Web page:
Fieldset
First stop: Goma

After more than 30 years in business and most recently in a management position, Wolfgang fulfilled a dream: he returned to his roots and set off into the unknown. He blogs from the start of his latest posting, the Democratic Republic of the Congo...

Here we go!

After an intensive training in Amsterdam on how to deal with the Ebola epidemic, the time has finally come. Federica, a project coordinator from Piedmont and I fly to Kigali in Rwanda.

From there we continue the next morning by car: it takes us four hours to get to Goma, a big city in the east of the Democratic Republic of Congo.

Dry briefings, amazing spirit

The local team gives us a warm welcome; accommodation and dinner have already been prepared. From the first moment on, the overwhelming team spirit, which I already learned to appreciate in previous projects, captures me. 

The briefings, e.g. briefings on local conditions, including the security situation in the country and in the area in North Kivu where the project is located, will take place in the next two days. What sounds a little dry is in fact the exciting start of my work in one of the largest Médecins Sans Frontières / Doctors Without Borders (MSF) projects worldwide.

MSF manages two hospitals in the locality of Mweso and in Walikale territory and fully supports nine health centres in those two locations.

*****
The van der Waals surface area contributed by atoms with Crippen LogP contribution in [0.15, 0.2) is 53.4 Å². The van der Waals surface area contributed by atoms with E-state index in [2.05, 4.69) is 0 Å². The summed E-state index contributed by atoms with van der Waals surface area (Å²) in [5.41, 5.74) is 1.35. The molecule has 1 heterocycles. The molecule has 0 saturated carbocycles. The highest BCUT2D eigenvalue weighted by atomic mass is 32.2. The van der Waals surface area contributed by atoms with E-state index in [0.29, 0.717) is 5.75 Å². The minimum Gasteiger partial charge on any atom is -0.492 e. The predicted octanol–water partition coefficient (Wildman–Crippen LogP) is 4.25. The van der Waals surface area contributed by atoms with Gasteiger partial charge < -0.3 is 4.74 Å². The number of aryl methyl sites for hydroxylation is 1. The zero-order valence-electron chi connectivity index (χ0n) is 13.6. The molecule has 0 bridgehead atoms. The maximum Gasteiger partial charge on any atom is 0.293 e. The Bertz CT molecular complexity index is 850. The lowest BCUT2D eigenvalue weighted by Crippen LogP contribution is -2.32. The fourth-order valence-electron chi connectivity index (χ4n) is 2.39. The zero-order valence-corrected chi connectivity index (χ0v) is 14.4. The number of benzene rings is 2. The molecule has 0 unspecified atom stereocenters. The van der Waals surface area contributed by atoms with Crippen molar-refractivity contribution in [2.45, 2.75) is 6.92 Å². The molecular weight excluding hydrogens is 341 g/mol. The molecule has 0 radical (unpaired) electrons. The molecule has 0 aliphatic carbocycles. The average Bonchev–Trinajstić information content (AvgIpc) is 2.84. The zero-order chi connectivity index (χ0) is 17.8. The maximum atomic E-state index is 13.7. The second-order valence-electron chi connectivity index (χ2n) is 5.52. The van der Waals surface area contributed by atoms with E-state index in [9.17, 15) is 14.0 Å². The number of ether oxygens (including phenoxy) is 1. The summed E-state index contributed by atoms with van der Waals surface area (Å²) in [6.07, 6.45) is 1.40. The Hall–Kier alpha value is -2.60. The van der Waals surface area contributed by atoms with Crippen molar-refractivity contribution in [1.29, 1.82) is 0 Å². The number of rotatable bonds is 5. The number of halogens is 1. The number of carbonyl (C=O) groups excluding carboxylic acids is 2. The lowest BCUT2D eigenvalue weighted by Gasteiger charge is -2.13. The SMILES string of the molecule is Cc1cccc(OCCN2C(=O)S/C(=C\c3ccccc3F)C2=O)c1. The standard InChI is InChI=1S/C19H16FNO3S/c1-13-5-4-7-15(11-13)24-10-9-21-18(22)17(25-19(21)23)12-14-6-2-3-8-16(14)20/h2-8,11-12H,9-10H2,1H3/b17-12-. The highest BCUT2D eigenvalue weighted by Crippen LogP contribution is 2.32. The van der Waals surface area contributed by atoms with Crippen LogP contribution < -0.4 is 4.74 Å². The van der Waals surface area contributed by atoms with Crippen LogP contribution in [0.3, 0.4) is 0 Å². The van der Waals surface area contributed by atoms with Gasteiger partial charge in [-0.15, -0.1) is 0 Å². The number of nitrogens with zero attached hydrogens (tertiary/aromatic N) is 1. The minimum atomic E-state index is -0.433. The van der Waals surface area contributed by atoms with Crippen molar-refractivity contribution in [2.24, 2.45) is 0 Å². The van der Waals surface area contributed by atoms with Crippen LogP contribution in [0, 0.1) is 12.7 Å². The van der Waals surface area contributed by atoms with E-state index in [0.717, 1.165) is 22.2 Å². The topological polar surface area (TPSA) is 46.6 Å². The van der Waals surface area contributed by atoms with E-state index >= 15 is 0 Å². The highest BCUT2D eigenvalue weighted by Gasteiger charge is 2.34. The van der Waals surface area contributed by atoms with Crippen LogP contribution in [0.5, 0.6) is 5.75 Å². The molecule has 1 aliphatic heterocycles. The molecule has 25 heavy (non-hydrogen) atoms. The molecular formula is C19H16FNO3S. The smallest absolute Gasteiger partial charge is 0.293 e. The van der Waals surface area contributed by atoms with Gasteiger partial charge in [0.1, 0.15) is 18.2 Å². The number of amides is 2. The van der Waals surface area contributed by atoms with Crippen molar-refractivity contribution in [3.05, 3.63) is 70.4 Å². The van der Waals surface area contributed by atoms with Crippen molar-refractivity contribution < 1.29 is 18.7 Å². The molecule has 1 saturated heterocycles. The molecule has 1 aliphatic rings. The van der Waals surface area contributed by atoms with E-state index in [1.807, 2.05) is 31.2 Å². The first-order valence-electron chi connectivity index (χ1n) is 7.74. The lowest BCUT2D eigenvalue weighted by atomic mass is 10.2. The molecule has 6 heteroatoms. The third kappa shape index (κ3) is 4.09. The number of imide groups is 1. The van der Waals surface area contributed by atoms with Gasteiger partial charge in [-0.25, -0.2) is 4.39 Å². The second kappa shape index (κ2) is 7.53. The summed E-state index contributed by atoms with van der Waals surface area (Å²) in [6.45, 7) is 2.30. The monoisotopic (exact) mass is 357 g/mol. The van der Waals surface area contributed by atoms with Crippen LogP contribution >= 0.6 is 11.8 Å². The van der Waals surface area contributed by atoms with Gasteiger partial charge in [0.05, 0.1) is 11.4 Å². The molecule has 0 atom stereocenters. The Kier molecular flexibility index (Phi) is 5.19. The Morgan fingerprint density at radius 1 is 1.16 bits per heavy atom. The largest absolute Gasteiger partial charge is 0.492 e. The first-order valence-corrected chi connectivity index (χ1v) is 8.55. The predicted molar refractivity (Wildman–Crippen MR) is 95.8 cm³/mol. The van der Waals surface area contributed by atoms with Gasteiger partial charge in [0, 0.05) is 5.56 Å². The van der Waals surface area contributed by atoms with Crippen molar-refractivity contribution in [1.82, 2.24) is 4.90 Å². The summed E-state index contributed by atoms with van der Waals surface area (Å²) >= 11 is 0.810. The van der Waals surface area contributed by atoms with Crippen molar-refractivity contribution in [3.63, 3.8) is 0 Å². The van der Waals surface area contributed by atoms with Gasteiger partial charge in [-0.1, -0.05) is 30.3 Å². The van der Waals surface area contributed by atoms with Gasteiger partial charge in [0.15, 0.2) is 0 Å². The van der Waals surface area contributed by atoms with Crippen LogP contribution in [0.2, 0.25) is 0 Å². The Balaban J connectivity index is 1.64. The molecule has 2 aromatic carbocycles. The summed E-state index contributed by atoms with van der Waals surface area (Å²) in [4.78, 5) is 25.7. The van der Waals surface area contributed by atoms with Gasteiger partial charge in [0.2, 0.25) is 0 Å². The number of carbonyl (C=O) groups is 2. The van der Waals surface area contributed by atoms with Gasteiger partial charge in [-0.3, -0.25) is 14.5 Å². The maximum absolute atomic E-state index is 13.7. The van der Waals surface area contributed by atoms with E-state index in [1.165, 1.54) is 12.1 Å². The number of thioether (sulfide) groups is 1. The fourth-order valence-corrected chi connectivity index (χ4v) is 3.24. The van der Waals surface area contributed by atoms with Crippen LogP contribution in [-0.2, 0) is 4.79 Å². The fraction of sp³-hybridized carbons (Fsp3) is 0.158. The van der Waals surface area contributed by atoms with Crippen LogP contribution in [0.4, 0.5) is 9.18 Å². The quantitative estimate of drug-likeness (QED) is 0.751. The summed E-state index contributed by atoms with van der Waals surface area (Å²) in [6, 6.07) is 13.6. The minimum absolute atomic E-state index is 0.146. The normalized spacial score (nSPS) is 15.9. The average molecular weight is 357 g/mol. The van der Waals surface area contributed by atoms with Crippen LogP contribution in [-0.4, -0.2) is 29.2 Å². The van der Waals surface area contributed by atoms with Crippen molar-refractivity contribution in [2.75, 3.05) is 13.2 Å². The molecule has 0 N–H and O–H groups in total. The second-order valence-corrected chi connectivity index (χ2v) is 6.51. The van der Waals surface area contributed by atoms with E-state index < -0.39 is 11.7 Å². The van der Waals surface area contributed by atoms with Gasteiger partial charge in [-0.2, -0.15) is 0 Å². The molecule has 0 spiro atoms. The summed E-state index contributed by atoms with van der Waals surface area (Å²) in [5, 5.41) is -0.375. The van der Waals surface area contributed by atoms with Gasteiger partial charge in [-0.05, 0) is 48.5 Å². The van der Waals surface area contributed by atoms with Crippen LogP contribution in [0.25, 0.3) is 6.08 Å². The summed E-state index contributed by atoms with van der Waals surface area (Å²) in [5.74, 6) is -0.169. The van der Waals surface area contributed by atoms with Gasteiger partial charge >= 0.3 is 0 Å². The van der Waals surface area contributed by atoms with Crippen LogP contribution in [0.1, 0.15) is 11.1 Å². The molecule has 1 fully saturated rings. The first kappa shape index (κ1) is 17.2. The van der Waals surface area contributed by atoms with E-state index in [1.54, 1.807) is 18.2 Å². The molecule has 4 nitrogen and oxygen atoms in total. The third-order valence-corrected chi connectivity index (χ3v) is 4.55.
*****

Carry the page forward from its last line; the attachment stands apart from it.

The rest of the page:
The team also offers partial support to 11 other health centres for the treatment of malaria, diarrheal diseases, respiratory infections and sexual violence.

In addition to all this, MSF has its own reproductive health clinics in Mweso and Walikale called Tumaini - hope.  And in Goma town, the capital city of the province, MSF coordinates an Ebola prevention campaign as well as a treatment centre.  

selfie-goma-final.jpg

What do I have to expect in Goma? Selfie at the arrival at "Hopital Provencial de Nord-Kivu".

Suddenly paediatric anaesthetist

During the days before I start work in Mweso, I'm able to work in surgery and anaesthesia in the Hopital Provincial du Nord-Kivu. Here too, I am welcomed with open arms. The mixture of French, sometimes somewhat formal politeness, and the open-minded and hearty friendliness of the Congolese people inspire me.

I'm impressed by how high the quality of clinical work is - despite the limited space, scarce resources and the high number of patients.

The anaesthesia team consists of two experienced nurses who are responsible for three operating theatres. They are happy to accept my offer of support. Starting as soon as day one, I find myself as a paediatric anaesthetist, one of my favourite areas of responsibility. The mutual interest in the procedures is great and the best basis for any cooperation.

With all this going on, my "waiting time" in Goma seems to fly by ...